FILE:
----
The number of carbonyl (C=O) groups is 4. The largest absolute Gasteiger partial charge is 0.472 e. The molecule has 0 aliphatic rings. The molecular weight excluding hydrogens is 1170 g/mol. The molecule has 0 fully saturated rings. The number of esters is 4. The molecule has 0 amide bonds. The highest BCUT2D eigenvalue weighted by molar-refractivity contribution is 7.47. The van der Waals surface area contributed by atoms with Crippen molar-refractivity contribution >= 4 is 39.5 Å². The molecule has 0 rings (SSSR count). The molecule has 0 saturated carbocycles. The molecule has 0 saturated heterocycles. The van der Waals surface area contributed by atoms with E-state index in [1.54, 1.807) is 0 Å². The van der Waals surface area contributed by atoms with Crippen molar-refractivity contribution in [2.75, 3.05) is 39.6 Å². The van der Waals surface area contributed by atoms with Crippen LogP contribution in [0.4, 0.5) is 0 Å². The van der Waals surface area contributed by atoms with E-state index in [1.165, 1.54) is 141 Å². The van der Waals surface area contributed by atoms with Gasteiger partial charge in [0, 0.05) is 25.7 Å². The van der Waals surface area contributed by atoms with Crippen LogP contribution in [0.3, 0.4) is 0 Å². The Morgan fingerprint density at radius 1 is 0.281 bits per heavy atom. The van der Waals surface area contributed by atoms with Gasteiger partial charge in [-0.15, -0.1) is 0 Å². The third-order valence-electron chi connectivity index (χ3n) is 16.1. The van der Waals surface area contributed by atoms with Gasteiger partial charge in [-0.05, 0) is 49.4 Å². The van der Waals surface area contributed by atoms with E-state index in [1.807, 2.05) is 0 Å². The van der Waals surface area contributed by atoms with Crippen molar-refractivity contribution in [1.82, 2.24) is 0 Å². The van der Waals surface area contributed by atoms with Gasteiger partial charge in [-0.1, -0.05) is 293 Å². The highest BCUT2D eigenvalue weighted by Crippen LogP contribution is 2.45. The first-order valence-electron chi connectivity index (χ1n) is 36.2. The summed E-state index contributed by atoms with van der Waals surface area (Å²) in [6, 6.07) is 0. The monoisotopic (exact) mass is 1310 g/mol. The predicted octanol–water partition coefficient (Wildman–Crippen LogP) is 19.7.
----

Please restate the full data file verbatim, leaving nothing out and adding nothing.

The number of carbonyl (C=O) groups is 4. The largest absolute Gasteiger partial charge is 0.472 e. The molecule has 0 aliphatic rings. The molecular weight excluding hydrogens is 1170 g/mol. The molecule has 0 fully saturated rings. The number of esters is 4. The molecule has 0 amide bonds. The highest BCUT2D eigenvalue weighted by molar-refractivity contribution is 7.47. The van der Waals surface area contributed by atoms with Crippen molar-refractivity contribution >= 4 is 39.5 Å². The molecule has 0 rings (SSSR count). The molecule has 0 saturated carbocycles. The molecule has 0 saturated heterocycles. The van der Waals surface area contributed by atoms with E-state index in [1.54, 1.807) is 0 Å². The van der Waals surface area contributed by atoms with Crippen molar-refractivity contribution in [2.75, 3.05) is 39.6 Å². The van der Waals surface area contributed by atoms with Crippen LogP contribution in [0.4, 0.5) is 0 Å². The van der Waals surface area contributed by atoms with E-state index in [1.165, 1.54) is 141 Å². The van der Waals surface area contributed by atoms with Gasteiger partial charge in [0, 0.05) is 25.7 Å². The van der Waals surface area contributed by atoms with Crippen LogP contribution in [0.3, 0.4) is 0 Å². The Morgan fingerprint density at radius 1 is 0.281 bits per heavy atom. The van der Waals surface area contributed by atoms with Gasteiger partial charge in [-0.15, -0.1) is 0 Å². The third-order valence-electron chi connectivity index (χ3n) is 16.1. The van der Waals surface area contributed by atoms with Gasteiger partial charge in [-0.05, 0) is 49.4 Å². The van der Waals surface area contributed by atoms with E-state index in [1.807, 2.05) is 0 Å². The van der Waals surface area contributed by atoms with Crippen molar-refractivity contribution in [1.82, 2.24) is 0 Å². The van der Waals surface area contributed by atoms with Gasteiger partial charge in [-0.1, -0.05) is 293 Å². The highest BCUT2D eigenvalue weighted by Crippen LogP contribution is 2.45. The first-order valence-electron chi connectivity index (χ1n) is 36.2. The summed E-state index contributed by atoms with van der Waals surface area (Å²) in [6, 6.07) is 0. The monoisotopic (exact) mass is 1310 g/mol. The predicted octanol–water partition coefficient (Wildman–Crippen LogP) is 19.7.